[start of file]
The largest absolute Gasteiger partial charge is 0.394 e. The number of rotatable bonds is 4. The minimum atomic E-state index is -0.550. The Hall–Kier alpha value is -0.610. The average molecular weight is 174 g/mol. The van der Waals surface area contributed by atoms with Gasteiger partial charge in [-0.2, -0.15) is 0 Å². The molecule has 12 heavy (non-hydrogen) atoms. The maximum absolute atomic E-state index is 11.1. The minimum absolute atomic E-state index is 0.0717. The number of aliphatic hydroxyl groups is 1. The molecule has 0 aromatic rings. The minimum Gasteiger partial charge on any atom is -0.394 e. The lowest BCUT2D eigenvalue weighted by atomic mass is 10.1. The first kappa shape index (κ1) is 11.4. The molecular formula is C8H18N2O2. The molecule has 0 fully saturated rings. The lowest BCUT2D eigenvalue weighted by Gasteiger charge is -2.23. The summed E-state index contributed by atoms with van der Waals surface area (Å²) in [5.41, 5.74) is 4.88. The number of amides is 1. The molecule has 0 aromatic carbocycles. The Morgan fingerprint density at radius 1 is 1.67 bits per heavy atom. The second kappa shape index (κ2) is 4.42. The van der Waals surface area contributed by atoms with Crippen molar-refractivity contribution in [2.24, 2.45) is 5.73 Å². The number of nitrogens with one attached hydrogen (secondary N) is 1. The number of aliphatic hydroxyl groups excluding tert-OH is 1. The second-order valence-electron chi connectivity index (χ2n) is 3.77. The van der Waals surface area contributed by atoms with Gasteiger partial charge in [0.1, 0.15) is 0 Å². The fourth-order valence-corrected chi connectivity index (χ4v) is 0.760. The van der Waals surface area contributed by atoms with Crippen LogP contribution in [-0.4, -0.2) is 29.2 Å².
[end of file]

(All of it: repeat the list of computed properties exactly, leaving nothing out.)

The largest absolute Gasteiger partial charge is 0.394 e. The number of rotatable bonds is 4. The minimum atomic E-state index is -0.550. The Hall–Kier alpha value is -0.610. The average molecular weight is 174 g/mol. The van der Waals surface area contributed by atoms with Gasteiger partial charge in [-0.2, -0.15) is 0 Å². The molecule has 12 heavy (non-hydrogen) atoms. The maximum absolute atomic E-state index is 11.1. The minimum absolute atomic E-state index is 0.0717. The number of aliphatic hydroxyl groups is 1. The molecule has 0 aromatic rings. The minimum Gasteiger partial charge on any atom is -0.394 e. The lowest BCUT2D eigenvalue weighted by atomic mass is 10.1. The first kappa shape index (κ1) is 11.4. The molecular formula is C8H18N2O2. The molecule has 0 fully saturated rings. The lowest BCUT2D eigenvalue weighted by Gasteiger charge is -2.23. The summed E-state index contributed by atoms with van der Waals surface area (Å²) in [5.41, 5.74) is 4.88. The number of amides is 1. The molecule has 0 aromatic carbocycles. The Morgan fingerprint density at radius 1 is 1.67 bits per heavy atom. The second kappa shape index (κ2) is 4.42. The van der Waals surface area contributed by atoms with Crippen molar-refractivity contribution in [2.24, 2.45) is 5.73 Å². The number of nitrogens with one attached hydrogen (secondary N) is 1. The number of aliphatic hydroxyl groups excluding tert-OH is 1. The second-order valence-electron chi connectivity index (χ2n) is 3.77. The van der Waals surface area contributed by atoms with Gasteiger partial charge in [0.1, 0.15) is 0 Å². The fourth-order valence-corrected chi connectivity index (χ4v) is 0.760. The van der Waals surface area contributed by atoms with Crippen LogP contribution in [-0.4, -0.2) is 29.2 Å².